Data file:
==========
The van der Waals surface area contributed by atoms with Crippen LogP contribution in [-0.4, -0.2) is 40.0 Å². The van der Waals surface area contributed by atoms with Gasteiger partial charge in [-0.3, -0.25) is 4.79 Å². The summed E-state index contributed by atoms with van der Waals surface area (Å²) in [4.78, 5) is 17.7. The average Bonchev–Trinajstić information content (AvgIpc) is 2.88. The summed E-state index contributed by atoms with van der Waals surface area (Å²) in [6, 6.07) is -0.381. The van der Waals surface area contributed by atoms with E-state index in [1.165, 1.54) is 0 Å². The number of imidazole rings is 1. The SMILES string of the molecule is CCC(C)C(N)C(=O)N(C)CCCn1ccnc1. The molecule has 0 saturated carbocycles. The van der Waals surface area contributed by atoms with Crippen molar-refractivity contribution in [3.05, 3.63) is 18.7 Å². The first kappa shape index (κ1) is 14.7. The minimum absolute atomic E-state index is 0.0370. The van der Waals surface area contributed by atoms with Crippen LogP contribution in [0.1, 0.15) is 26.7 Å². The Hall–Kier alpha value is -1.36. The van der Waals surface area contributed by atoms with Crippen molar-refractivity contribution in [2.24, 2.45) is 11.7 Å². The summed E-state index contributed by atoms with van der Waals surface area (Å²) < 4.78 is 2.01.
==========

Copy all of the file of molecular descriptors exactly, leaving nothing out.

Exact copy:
The van der Waals surface area contributed by atoms with Crippen LogP contribution in [-0.4, -0.2) is 40.0 Å². The van der Waals surface area contributed by atoms with Gasteiger partial charge in [-0.3, -0.25) is 4.79 Å². The summed E-state index contributed by atoms with van der Waals surface area (Å²) in [4.78, 5) is 17.7. The average Bonchev–Trinajstić information content (AvgIpc) is 2.88. The summed E-state index contributed by atoms with van der Waals surface area (Å²) in [6, 6.07) is -0.381. The van der Waals surface area contributed by atoms with E-state index in [1.165, 1.54) is 0 Å². The number of imidazole rings is 1. The SMILES string of the molecule is CCC(C)C(N)C(=O)N(C)CCCn1ccnc1. The molecule has 0 saturated carbocycles. The van der Waals surface area contributed by atoms with Crippen molar-refractivity contribution in [3.05, 3.63) is 18.7 Å². The first kappa shape index (κ1) is 14.7. The minimum absolute atomic E-state index is 0.0370. The van der Waals surface area contributed by atoms with Crippen LogP contribution in [0.1, 0.15) is 26.7 Å². The Hall–Kier alpha value is -1.36. The van der Waals surface area contributed by atoms with Crippen molar-refractivity contribution in [2.24, 2.45) is 11.7 Å². The summed E-state index contributed by atoms with van der Waals surface area (Å²) < 4.78 is 2.01.